By “ethical” I refer to a definition many government-run programs, including the National Science Foundation and the NIH Ethics Program, use. Many government organisations have a similar set of principles of codes and policies for research that they follow. Professor Resnik in the US department of Health and Human Services listed them as such: Honesty, Objectivity, Carefulness, Openness (sharing data), Responsible mentoring and publication, and Human Subjects Protection (Resnik 2011, 2). Factors such as saving lives, deterrence of terrorism and fear, damages of the economy as well as invasion of privacy, betrayal of trust, manipulation of data, fraud, and the possible illegality of the act of collecting the data itself each affect the ethical extent to which big data analysis helps in countering terrorism.


Unethical Uses of Big Data Analysis in Relation to Terrorism


On the contrary, big data analysis may easily be used unethically unintentionally or intentionally. It could also be seen as an infiltration into personal privacy and can be easily manipulated (Tene and Polonetsky 2013, 270). “Like any other type of research, data analytics can cross the threshold of unethical behaviour” in the “surveillance society” we are in today where no one is exempt from scrutiny (Tene and Polonetsky 2013, 256). As Watchdog’s Big Brother UK Warning put it, we are in a “psychologically oppressive world in which individuals are cowed to conforming behavior by the state’s potential panoptic gaze” (BBC 2004). Raw data might not be equal to sensitive data, just as “inaccurate, manipulative or discriminatory conclusions” may be drawn from “perfectly innocuous, accurate data” (Tene and Polonetsky 2013, 270). For example, these are merely possible terrorist attacks, thus the government might be incurring the possibility of multiple costs with the probability of it being a false alarm. Big data analysis is an interpretive process, and it is also subject to error, as the observer may also affect the results in multiple ways. The analytics’ bias and perspective creates bias and may affect results. Perhaps if there is more data given to finding data percentages to the times big data analysis had a success rate and managed to stop potential terrorist attacks in comparison to false terrorist attacks, and then focusing on improving these statistics, this could also be another factor that determines to what extent it is ethical for governments to use big data analysis to identify possible terrorist threats. Ultimately the goal to use big data analysis in the most ethical way is to put more efforts into increasing the effectiveness of big data analysis while minimizing the costs of the process.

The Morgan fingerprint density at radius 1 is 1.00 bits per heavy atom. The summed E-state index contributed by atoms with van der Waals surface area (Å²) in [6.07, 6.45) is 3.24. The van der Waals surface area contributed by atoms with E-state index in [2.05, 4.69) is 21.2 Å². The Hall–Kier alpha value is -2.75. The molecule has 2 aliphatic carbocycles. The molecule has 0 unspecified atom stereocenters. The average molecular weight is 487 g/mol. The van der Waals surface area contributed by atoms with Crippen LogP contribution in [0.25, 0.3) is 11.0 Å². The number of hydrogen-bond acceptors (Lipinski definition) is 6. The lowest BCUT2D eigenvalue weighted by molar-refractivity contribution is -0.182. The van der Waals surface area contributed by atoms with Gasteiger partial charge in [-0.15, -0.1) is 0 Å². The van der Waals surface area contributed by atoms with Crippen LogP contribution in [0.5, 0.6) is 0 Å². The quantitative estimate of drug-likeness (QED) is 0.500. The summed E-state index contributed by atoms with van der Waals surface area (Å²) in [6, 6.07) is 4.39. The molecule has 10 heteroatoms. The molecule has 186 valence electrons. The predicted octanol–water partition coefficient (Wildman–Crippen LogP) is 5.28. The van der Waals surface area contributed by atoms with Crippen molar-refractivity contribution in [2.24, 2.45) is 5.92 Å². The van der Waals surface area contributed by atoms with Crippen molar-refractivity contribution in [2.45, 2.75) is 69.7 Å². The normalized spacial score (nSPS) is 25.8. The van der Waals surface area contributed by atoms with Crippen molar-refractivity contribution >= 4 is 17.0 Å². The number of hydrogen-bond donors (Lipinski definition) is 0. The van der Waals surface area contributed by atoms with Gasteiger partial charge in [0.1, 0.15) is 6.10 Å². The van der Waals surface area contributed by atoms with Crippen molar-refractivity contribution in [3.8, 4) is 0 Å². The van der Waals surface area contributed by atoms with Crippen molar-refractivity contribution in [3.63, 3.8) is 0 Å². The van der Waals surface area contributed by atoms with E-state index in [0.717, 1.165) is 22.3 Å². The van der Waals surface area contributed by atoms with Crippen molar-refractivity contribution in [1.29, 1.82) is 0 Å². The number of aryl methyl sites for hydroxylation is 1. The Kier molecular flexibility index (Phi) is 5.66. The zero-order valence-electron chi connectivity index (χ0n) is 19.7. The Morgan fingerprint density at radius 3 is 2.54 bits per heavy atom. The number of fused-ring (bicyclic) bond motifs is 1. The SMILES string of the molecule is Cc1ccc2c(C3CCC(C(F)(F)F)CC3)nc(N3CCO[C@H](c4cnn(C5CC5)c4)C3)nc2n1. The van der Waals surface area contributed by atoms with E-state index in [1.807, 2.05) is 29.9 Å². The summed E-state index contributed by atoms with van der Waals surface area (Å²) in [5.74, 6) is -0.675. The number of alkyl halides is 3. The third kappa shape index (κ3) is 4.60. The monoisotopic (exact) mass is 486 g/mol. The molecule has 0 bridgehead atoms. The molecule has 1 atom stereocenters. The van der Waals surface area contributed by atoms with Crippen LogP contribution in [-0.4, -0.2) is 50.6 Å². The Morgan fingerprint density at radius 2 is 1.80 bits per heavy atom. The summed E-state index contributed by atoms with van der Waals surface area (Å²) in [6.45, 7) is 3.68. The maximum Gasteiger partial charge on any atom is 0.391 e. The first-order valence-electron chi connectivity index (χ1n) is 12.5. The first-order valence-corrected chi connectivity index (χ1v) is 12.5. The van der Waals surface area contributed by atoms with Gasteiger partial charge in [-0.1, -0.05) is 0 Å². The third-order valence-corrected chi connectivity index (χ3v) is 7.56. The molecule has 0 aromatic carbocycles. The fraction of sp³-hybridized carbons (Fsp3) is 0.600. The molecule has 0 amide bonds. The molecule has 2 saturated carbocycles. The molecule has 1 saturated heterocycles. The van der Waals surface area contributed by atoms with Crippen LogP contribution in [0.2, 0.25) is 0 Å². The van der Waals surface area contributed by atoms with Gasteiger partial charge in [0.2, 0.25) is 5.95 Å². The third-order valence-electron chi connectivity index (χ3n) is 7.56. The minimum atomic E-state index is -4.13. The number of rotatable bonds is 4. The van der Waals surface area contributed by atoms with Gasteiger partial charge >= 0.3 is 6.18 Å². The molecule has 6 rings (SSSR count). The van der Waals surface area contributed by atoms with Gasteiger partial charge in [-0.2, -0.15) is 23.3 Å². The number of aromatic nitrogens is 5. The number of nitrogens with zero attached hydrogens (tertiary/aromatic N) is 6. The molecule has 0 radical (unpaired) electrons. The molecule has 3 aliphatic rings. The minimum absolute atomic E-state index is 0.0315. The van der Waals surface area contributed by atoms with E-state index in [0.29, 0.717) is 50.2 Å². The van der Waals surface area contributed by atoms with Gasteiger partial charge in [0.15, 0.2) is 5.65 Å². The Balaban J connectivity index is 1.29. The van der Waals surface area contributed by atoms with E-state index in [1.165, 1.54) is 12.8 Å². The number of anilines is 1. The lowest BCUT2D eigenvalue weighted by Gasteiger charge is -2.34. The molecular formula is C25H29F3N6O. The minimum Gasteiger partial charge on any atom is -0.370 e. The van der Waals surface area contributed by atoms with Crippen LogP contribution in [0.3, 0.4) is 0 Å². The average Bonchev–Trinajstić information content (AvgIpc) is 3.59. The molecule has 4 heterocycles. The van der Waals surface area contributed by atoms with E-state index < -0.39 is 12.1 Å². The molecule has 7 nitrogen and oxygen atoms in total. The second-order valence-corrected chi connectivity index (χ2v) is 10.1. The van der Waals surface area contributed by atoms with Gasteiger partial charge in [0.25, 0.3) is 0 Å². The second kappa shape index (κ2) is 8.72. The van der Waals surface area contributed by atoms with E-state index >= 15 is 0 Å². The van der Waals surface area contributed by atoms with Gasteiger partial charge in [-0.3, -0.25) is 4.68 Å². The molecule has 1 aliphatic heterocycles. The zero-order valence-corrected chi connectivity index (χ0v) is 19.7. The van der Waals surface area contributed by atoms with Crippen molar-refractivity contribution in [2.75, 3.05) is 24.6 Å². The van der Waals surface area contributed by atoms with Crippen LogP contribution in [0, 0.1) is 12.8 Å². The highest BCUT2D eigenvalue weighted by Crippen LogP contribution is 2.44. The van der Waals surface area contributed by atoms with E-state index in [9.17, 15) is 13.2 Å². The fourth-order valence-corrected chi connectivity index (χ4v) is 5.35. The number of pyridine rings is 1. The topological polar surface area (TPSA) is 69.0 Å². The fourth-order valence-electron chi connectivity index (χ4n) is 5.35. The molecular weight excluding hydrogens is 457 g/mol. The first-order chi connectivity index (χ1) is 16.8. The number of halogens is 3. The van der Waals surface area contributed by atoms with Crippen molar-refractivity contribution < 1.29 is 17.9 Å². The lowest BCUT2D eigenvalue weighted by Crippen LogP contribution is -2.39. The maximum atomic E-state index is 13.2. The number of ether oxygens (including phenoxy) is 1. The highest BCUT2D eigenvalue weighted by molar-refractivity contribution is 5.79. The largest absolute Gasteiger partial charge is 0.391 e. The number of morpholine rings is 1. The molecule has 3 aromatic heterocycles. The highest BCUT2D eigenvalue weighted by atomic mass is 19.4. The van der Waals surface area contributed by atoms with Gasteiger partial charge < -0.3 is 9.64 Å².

Due to the variety of possible consequences big data analysis may lead to, more attention needs to be given to the prevention of these costs. Tene and Polonetsky outline the moral argument for the costs of big data analysis. They argue that the fundamental question is: Who has the right to access big data sets, for what purposes, in what contexts, and with what constraints (Tene and Polonetsky 2013, 272). Without answering these questions properly, there will be and already are irreversible consequences. As all things, there are benefits and costs to big data analysis. We mustn’t just weigh them in comparison to each other, but look at where the line could be drawn. After all, what if it becomes two Christians cast to the lion for the pleasure of many Romans, or three Christians, or more? At what point is it not OK? Who decides? And what if it was for the safety of the Romans (not just for their pleasure), as it is today- for the security of the people from the threat of the Islamic State?


The Line Between Ethical and Unethical